There are black and white snobs, as well as colour snobs.

Article Dedication

in Honor of

Charles Cushman  &  David ‘Stereo Realist’ White

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Color vs BW

Selection from  De Wallen: Amsterdam’s Red Light District (Candid)

artists’ book by Daniel D. Teoli Jr.

The “I only shoot BW” photogs can lose important information if they stick to their dogmatic position 100%. Now, I used to be one of those types back in the 1970’s before branching out to color in the 1980’s.

http://danielteolijr.tumblr.com/

I would look down on the color photogs…I was a purest. As I look back on it I can see it was all ego driven nonsense.

Sometimes the image will work either way. If so, do what you like. Other times it needs to be in color or BW only. Let the image decide and do what is best for the image…not your ego.

In the above example it could have worked in BW or color. But when it goes BW you lose the bluish light on the upper left. The blue light signifies the prostitute depicted in the graf is a transwoman. So, that information is lost in the BW version.

Now, let me throw a monkey wrench into the equation. The above image is cropped. When I looked at the un-cropped version, it looked to me that the blue color is actually a blue light shining on the graffiti. I can’t tell for sure if the blue is in the paint or the light on the paint, but that shows you how cropping can affect an image as well.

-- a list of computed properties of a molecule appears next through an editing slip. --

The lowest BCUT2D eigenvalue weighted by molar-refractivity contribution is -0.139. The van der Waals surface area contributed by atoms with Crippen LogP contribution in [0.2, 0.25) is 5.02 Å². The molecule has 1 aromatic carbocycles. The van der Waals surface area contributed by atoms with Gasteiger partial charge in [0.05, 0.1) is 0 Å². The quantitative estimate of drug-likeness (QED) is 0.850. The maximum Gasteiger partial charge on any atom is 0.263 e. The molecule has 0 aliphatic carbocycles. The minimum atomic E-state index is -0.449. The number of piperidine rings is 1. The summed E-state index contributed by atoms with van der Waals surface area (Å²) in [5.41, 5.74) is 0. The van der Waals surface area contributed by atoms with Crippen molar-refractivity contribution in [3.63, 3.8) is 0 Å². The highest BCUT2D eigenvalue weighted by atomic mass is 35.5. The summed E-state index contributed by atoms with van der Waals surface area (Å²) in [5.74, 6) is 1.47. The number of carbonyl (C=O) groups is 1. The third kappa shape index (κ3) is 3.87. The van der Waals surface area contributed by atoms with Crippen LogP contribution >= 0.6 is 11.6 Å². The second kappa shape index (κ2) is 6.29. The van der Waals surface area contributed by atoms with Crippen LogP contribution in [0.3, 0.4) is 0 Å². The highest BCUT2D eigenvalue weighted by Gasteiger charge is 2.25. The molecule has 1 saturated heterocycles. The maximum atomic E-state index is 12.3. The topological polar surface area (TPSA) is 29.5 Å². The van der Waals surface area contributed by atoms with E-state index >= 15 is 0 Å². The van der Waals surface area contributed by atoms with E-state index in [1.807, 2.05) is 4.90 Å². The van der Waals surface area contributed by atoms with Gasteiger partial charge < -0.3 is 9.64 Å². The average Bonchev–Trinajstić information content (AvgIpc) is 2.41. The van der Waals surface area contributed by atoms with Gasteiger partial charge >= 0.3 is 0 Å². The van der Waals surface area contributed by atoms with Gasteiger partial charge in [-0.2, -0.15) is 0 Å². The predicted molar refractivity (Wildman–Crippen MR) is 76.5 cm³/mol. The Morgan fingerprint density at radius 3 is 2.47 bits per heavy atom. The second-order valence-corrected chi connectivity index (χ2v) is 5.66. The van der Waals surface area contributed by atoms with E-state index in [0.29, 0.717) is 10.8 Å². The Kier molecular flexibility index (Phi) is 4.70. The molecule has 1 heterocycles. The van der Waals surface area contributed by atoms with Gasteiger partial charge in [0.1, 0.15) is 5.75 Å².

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This photo at Grand Central Station works poorly as a B&W image. It is too busy and needs color for separation. (Candid)

Lost Princess Copyright 2013 Daniel D. Teoli Jr. mr

Sometimes the best treatment for a photo is a mix of color and BW.  The Lost Princess is a good example of how selective color can work for an image. (Candid)

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This shot on the Staten Island Ferry only had one option…if I wanted to perfect it.

Selection from The Americans…60 years after Frank artist’s book (Candid)

by Daniel D. Teoli Jr.

EPSON DSC Picture

Faces of Gentrification worked best in hyper-real HDR, so that was what it got. I always try to go with what serves the image best and can work seamlessly between all genre.

Ernst Hass sums things up nicely on this subject …

“There are black and white snobs, as well as colour snobs. Because of their inability to use both well, they act on the defensive and create camps. We should never judge a photographer by what film he uses- only by how he uses it.”

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